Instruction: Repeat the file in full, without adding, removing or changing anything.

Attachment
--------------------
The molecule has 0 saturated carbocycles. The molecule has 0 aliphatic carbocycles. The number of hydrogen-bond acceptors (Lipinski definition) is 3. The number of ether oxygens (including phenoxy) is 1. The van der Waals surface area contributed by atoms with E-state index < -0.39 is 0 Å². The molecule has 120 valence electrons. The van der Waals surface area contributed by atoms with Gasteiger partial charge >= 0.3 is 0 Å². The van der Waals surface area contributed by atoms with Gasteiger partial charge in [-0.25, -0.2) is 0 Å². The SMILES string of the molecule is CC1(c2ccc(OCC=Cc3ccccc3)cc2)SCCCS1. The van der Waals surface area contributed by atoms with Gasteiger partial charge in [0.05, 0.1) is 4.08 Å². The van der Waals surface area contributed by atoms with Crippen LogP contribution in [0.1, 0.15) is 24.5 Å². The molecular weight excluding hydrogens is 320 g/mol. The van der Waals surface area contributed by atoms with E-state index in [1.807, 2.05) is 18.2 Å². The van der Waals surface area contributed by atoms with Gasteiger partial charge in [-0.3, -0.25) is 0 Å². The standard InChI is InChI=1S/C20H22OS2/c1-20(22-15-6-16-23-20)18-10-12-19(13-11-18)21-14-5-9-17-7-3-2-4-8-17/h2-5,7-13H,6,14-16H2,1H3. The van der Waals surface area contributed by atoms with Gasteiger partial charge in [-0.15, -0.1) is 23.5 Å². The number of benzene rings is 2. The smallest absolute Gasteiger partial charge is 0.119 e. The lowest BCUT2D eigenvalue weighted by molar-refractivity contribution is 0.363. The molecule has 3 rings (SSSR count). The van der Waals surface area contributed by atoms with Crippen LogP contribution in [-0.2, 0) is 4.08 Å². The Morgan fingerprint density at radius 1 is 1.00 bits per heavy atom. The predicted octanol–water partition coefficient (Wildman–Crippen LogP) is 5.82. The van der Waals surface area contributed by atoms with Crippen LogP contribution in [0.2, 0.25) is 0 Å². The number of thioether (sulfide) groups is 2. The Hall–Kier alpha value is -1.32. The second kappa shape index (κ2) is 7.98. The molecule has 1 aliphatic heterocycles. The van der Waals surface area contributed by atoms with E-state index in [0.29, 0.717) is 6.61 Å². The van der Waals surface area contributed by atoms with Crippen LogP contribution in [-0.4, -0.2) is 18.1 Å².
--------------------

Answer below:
The molecule has 0 saturated carbocycles. The molecule has 0 aliphatic carbocycles. The number of hydrogen-bond acceptors (Lipinski definition) is 3. The number of ether oxygens (including phenoxy) is 1. The van der Waals surface area contributed by atoms with E-state index < -0.39 is 0 Å². The molecule has 120 valence electrons. The van der Waals surface area contributed by atoms with Gasteiger partial charge >= 0.3 is 0 Å². The van der Waals surface area contributed by atoms with Gasteiger partial charge in [-0.25, -0.2) is 0 Å². The SMILES string of the molecule is CC1(c2ccc(OCC=Cc3ccccc3)cc2)SCCCS1. The van der Waals surface area contributed by atoms with Gasteiger partial charge in [0.05, 0.1) is 4.08 Å². The van der Waals surface area contributed by atoms with Crippen LogP contribution in [0.1, 0.15) is 24.5 Å². The molecular weight excluding hydrogens is 320 g/mol. The van der Waals surface area contributed by atoms with E-state index in [1.807, 2.05) is 18.2 Å². The van der Waals surface area contributed by atoms with Gasteiger partial charge in [-0.3, -0.25) is 0 Å². The standard InChI is InChI=1S/C20H22OS2/c1-20(22-15-6-16-23-20)18-10-12-19(13-11-18)21-14-5-9-17-7-3-2-4-8-17/h2-5,7-13H,6,14-16H2,1H3. The van der Waals surface area contributed by atoms with Gasteiger partial charge in [-0.15, -0.1) is 23.5 Å². The number of benzene rings is 2. The smallest absolute Gasteiger partial charge is 0.119 e. The lowest BCUT2D eigenvalue weighted by molar-refractivity contribution is 0.363. The molecule has 3 rings (SSSR count). The van der Waals surface area contributed by atoms with Crippen LogP contribution in [-0.2, 0) is 4.08 Å². The Morgan fingerprint density at radius 1 is 1.00 bits per heavy atom. The predicted octanol–water partition coefficient (Wildman–Crippen LogP) is 5.82. The van der Waals surface area contributed by atoms with Crippen LogP contribution in [0.2, 0.25) is 0 Å². The number of thioether (sulfide) groups is 2. The Hall–Kier alpha value is -1.32. The second kappa shape index (κ2) is 7.98. The molecule has 1 aliphatic heterocycles. The van der Waals surface area contributed by atoms with E-state index in [0.29, 0.717) is 6.61 Å². The van der Waals surface area contributed by atoms with Crippen LogP contribution in [-0.4, -0.2) is 18.1 Å².